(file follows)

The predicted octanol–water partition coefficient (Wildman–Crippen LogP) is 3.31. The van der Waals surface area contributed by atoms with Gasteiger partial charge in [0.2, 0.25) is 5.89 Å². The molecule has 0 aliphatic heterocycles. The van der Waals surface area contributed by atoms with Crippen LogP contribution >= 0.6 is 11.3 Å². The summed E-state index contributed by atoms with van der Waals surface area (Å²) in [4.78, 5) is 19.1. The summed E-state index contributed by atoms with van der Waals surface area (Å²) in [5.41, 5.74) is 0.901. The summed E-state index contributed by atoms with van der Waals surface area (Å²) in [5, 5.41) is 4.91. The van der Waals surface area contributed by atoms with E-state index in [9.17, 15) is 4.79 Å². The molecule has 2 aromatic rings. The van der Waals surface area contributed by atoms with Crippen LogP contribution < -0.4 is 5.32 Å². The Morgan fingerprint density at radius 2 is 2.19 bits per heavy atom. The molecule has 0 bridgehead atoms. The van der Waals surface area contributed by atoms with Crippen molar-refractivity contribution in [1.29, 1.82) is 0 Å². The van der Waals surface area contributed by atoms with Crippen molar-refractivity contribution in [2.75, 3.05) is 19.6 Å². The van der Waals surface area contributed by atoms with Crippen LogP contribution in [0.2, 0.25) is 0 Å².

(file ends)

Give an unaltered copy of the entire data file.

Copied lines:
The predicted octanol–water partition coefficient (Wildman–Crippen LogP) is 3.31. The van der Waals surface area contributed by atoms with Gasteiger partial charge in [0.2, 0.25) is 5.89 Å². The molecule has 0 aliphatic heterocycles. The van der Waals surface area contributed by atoms with Crippen LogP contribution >= 0.6 is 11.3 Å². The summed E-state index contributed by atoms with van der Waals surface area (Å²) in [4.78, 5) is 19.1. The summed E-state index contributed by atoms with van der Waals surface area (Å²) in [5.41, 5.74) is 0.901. The summed E-state index contributed by atoms with van der Waals surface area (Å²) in [5, 5.41) is 4.91. The van der Waals surface area contributed by atoms with E-state index in [9.17, 15) is 4.79 Å². The molecule has 2 aromatic rings. The van der Waals surface area contributed by atoms with Crippen LogP contribution < -0.4 is 5.32 Å². The Morgan fingerprint density at radius 2 is 2.19 bits per heavy atom. The molecule has 0 bridgehead atoms. The van der Waals surface area contributed by atoms with Crippen molar-refractivity contribution in [1.29, 1.82) is 0 Å². The van der Waals surface area contributed by atoms with Crippen molar-refractivity contribution in [2.75, 3.05) is 19.6 Å². The van der Waals surface area contributed by atoms with Crippen LogP contribution in [0.2, 0.25) is 0 Å².